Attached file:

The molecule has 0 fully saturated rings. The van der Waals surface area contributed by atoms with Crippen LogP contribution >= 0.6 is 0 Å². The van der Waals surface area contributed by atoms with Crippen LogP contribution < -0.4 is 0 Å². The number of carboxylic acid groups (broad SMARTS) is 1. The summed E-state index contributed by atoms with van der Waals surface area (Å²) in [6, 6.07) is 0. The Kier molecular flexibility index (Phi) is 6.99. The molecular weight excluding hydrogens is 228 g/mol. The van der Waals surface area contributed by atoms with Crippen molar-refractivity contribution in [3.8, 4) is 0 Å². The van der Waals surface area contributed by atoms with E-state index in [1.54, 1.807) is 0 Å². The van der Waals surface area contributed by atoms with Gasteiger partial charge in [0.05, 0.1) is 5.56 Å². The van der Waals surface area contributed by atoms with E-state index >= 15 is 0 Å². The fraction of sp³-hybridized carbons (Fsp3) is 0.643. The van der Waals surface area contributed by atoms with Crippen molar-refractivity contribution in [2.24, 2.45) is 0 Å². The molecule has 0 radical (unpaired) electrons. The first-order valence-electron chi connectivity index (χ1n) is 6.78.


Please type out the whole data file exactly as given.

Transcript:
The molecule has 0 fully saturated rings. The van der Waals surface area contributed by atoms with Crippen LogP contribution >= 0.6 is 0 Å². The van der Waals surface area contributed by atoms with Crippen LogP contribution < -0.4 is 0 Å². The number of carboxylic acid groups (broad SMARTS) is 1. The summed E-state index contributed by atoms with van der Waals surface area (Å²) in [6, 6.07) is 0. The Kier molecular flexibility index (Phi) is 6.99. The molecular weight excluding hydrogens is 228 g/mol. The van der Waals surface area contributed by atoms with Crippen molar-refractivity contribution in [3.8, 4) is 0 Å². The van der Waals surface area contributed by atoms with E-state index in [1.54, 1.807) is 0 Å². The van der Waals surface area contributed by atoms with Gasteiger partial charge in [0.05, 0.1) is 5.56 Å². The van der Waals surface area contributed by atoms with E-state index >= 15 is 0 Å². The fraction of sp³-hybridized carbons (Fsp3) is 0.643. The van der Waals surface area contributed by atoms with Crippen molar-refractivity contribution in [2.24, 2.45) is 0 Å². The molecule has 0 radical (unpaired) electrons. The first-order valence-electron chi connectivity index (χ1n) is 6.78.